As I predicted in my article, 9 Post-Earnings Season Predictions, the US dollar is likely to experience a major rally over the course of the next year or so. As I have explained in several of my articles, the US Dollar is the most fundamentally sound of all of the major currencies in the world, and this basic fact will become increasingly evident in the next 12 months as problems in Europe and Asia begin to deepen.

Technically a bottom in the dollar seems to be lining up with the transition in the above-mentioned fundamentals. Although I am not a follower of Elliot Wave Theory I would note that Robert Prechter has come out recently predicting a major bottom for the dollar based on his wave theory.

[smartads] Aside from the wave count, he has also cited the incredible statistic that the Dollar Sentiment Index is registering only 3% bulls, one of the lowest readings in 20 years. Note that in March of 2008 when the dollar bottomed, the Dollar Sentiment Index registered 5% bulls. This compares to a reading of 93% bulls in March of 2009 when the dollar topped.

Thus, technical and fundamental factors are converging in favor of the US Dollar. Gold will slump in response to a rising dollar for 2 reasons: The first is that the US dollar collapse thesis has been a major underpinning for gold and this thesis will become thoroughly discredited. The second is that a rising dollar means that gold becomes more expensive in the rest of the world and the vast majority of the world’s demand for gold is outside of the US.

I agree with his bullishness on the dollar. I don’t necessarily agree with his conclusions on gold. I think gold may actually do OK during a dollar rally. Maybe it will drop a little, maybe rise a little, but it will most definitely outstrip other commodities. In fact, I think a smarter play when betting on a dollar rally would be to short any other commodity BUT gold.

Gold is a money commodity. A dollar rally would be a sign of further delevaraging and deflation. During deflation cash is king. And gold is the king of all cash.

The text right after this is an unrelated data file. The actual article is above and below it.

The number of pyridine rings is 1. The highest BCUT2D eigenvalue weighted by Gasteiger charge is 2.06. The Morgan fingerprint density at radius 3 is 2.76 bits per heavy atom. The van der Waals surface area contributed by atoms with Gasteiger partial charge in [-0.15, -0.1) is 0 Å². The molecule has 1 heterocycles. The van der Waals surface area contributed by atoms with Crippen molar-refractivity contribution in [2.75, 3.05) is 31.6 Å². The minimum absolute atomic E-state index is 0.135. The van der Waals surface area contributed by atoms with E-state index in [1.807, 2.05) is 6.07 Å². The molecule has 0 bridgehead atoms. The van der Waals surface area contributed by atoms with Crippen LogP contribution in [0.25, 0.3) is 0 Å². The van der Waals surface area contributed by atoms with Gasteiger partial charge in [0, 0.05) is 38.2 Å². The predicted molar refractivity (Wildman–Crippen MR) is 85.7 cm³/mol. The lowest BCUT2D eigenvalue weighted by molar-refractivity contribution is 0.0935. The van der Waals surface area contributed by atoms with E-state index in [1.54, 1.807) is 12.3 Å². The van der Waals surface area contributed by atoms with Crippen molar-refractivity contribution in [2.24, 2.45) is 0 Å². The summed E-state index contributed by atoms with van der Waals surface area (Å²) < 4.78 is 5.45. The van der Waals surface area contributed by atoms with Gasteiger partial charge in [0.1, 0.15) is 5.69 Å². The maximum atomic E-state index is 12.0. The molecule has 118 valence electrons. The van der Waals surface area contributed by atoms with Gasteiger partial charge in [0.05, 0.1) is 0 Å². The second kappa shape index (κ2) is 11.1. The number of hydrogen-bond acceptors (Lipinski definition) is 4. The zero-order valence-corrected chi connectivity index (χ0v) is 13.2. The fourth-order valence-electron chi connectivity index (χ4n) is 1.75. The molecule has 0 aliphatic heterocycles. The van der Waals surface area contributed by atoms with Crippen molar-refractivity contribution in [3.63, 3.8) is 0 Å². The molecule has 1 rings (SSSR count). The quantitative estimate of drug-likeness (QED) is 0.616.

Related Posts:

US Dollar Looks Bullish Fundamentally & Technically

Mish writes Ewave Count on the US Dollar Suggests Move Up is Coming:

US Dollar Weekly Chart

I have been following the above chart for some time and a few weeks ago emailed a friend “There is room for one more wave down”. And so here we are.

But hold your horses. Wave 5’s can truncate or extend. That is why I have two “?” on the chart. Either way, the count appears corrective and there should be another relatively strong wave (of some sort) back up once wave 5 down has finished.

Right now, should the weekly candle continue up and solidly break the trendline, it would be suggestive that wave 5 is over.

This is very significant given the fact that the US$ is typically inversely correlated with the S&P 500 as well as commodities. So rather than focusing on the S&P 500 “jello” counts directly, one is likely better off following the US$.

Bear in mind, the primary focus of technical analysis in general is not predictive capability, but rather to find spots where one can initiate a trade with a stop loss relatively close by. In that regard, the solid trendline above is the place to watch.

Daneric’s Elliott Waves

I am not the only one to come up with that US dollar count. Dan at Daneric’s Elliott Waves sent me the same, but far more detailed, count a few days ago (click on above link to see).

Since then I have been following his site and I can easily say he knows far more about Ewave than I do. What I really like are his “no nonsense” comments such as: